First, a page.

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Monday, April 19, 2021

What we know about TB, from lab research to end of antibiotics

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Tuberculosis is a tough bacteria to eradicate, as public health workers in the post-St. Helens era quickly learned when it was raging through much of the United States.

But what could stand in the way of rolling back tuberculosis is one thing: the hardy tuberculosis bacterium itself.

The germ has long coexisted with the human race, and it remains largely resilient in the face of virtually all modern attempts to kill it.

Stabilizing the condition — shrinking, bringing it under control — will take multiple and costly strategies over decades. That is why so much investment is lavished on health prevention. But we know much more about TB than we do about almost any other health problem. We have a better sense of its genetic makeup, its response to treatment and how microbes spread.

Here is a look at our knowledge.

Who is at risk?

In the United States, three of the top 12 infectious disease threats are tuberculosis infections.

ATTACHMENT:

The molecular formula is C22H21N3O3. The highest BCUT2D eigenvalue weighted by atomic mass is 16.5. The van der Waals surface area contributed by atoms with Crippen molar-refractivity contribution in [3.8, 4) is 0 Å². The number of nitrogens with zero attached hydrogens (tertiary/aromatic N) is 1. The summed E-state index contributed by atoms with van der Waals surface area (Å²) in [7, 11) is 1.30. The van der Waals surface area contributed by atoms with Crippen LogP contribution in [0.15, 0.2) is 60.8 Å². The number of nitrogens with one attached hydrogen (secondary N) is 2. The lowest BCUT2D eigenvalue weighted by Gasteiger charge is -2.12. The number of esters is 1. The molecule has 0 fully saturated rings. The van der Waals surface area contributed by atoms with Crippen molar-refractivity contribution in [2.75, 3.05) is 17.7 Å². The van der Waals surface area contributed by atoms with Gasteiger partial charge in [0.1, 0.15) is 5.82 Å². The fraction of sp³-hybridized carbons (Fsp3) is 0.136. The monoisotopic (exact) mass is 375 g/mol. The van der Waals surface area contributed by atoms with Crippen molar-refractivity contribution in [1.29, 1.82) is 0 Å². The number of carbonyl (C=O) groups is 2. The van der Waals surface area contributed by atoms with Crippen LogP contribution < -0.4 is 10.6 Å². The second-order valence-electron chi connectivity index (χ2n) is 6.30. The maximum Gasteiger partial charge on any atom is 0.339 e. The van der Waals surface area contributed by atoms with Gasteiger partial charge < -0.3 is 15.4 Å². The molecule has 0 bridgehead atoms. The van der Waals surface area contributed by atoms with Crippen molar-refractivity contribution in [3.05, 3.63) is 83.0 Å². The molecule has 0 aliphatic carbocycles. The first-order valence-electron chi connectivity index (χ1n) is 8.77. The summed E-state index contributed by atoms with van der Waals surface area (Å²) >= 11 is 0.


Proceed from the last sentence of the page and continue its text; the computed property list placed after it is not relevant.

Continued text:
Outbreaks among U.S. Latinos, African-Americans and Asians are frequent.

In India, Tanzania and other parts of Asia, TB kills a higher share of people, including two-thirds of people with HIV, which leads to a far greater leap in mortality rate.

And for countries where TB has long been endemic, the disease is now infecting both men and women.

Is it easy to avoid?

It’s complicated. Tuberculosis infections may occur not just in people living near people who have the bacteria, but in people who are exposed to or living in those same communities.

Does it survive outside the body?

TB is in fact almost impossible to kill once it has spread to the lungs or elsewhere, regardless of a person’s medical condition. Because tuberculosis acquires resistance to the medical agents that are used to treat it, tuberculosis is remarkably resilient in the human body, continuing to fester wherever it is, including lungs and other body sites that doctors might not have come to expect.

This makes TB a tricky patient. Effective antiretroviral therapy has enormous success rates, and all patients can receive it for years, no matter how tough their initial infection was.

Many people start seeing promising outcomes after about 10 years of therapy. But after 40 years or more, the vast majority of tuberculosis patients who are fully suppressed with antiretroviral therapy are still infected.

Colder temperatures might help.

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